A Rare Opportunity to Dive the SS Thistlegorm Undisturbed
As I breathe in, my head brushes the rusting steel above me. I calmly adjust my buoyancy to stay in position in the small passage between two of the larger cargo holds on the SS Thistlegorm. We are alone.
For a short period, Alex and I have the world’s most famous wreck to ourselves – a rare privilege. We have been given a 15-minute lead time on the other divers from our liveaboard to complete our photoshoot. Everything has been meticulously planned. It is just after dawn, before the hordes of day boats arrive from both Sharm El Sheikh and Hurghada. Alex’s lights are carefully positioned and I know the exact spots to stop and let him take his shots.
The yellow wetsuit I’m wearing for the shoot will look great in the final images, but each brush against rusty steel is all too visible. It’s like eating blueberries while wearing a white shirt. This knowledge helps me concentrate, to stay focused, to keep my breathing slow and steady as I attempt to hover. I look down to check my legs; they are bright yellow, except for a rusty patch on my upper thigh. I rub it a bit and then focus on getting my buoyancy perfectly still.
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Penetrating the Thistlegorm is relatively easy, due to the massive explosion that sank her in 1941, which blew most of her midships superstructure away. We have been able to meander through the passageways and swim-throughs into holds brimming with Second World War supplies including motorcycles, cars, aeroplane parts, guns, ammunition, winches, and much more. However many times you have dived this glorious wreck, you can’t help but be impressed. It is a fascinating museum. But for how much longer?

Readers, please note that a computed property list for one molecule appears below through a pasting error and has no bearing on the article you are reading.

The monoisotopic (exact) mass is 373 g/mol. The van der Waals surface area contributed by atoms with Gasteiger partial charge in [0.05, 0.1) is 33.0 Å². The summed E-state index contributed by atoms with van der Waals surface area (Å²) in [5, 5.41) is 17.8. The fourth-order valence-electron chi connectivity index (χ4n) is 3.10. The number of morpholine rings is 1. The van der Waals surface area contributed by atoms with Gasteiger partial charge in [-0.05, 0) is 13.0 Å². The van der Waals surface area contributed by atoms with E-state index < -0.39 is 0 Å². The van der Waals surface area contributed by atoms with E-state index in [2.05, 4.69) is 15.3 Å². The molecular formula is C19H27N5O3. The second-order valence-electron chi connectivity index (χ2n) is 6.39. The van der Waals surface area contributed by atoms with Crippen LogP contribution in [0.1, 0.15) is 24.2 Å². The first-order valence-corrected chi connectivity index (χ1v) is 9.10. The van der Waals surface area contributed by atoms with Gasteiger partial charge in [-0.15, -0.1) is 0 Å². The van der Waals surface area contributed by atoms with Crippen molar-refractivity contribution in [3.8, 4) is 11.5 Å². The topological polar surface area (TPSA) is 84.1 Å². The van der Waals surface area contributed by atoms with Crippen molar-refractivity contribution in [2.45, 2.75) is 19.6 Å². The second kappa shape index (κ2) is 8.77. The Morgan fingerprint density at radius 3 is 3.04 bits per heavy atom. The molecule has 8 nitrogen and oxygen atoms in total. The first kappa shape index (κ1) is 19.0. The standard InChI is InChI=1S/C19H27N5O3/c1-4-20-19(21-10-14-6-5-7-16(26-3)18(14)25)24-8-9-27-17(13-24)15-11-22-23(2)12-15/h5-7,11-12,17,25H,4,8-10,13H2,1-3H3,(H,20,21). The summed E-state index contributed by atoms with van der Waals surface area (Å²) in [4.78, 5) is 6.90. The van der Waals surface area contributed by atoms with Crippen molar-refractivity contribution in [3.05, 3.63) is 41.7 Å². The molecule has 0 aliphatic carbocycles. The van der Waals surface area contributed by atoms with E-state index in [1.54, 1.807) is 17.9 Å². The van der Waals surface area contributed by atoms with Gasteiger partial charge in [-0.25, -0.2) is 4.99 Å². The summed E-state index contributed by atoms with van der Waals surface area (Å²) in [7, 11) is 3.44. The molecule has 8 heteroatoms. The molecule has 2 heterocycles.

The sea is slowly claiming the Thistlegorm; inevitable, natural degeneration clearly accelerated by human impact. Ill-advised moorings, trapped exhaled gases, the accumulative impact of the more than one million divers estimated to have visited the wreck. Attempts have been made to keep the wreck intact, including establishing permanent moorings and drilling holes to let the expelled air out, but that does not stop the fact that SS Thistlegorm is a beauty slowly fading. It was magical to appreciate the wreck alone for those precious minutes.
I checked my bottom time. Almost 25 minutes had passed since we arrived in the first engine room. I could now see slow-swimming shadows moving on the outside. Air bubbles were visible through the portholes. Some dive lamps glittered from different entrances, as divers from our boat were closing in on us. The tranquillity was over. I signalled to Alex that we should leave, and he agreed. We took the first possible exit. After a quick circuit of the deck, taking in details such as the canons, inches and the bridge, we swam in the light current, back to the mooring.
We saw divers on every side and heard the roaring sound of engines as more boats moored up. The beam of my torch picked out the reds and yellows visible among the corals that dot the wreck’s rugged structure. Schools of fish swam somewhat nonchalantly between the divers’ fins, in the growing commotion a moray gracefully exited one of the portholes. We reached the mooring and hung in the light current with one hand on the line, catching our breath. Then we ascended slowly, looking down at glittering air bubbles and the slow shadows of divers. From above, I could see parts of the ship scattered around, broken by bad moorings, the tide and time.
The wreck is still beautiful. Maybe next time I will see more damage, more corals and fish, more a reef than a wreck. But for now, SS Thistlegorm is still the most beautiful wreck in the Red Sea, sitting upright in the deep, waiting to be dived, admired and photographed.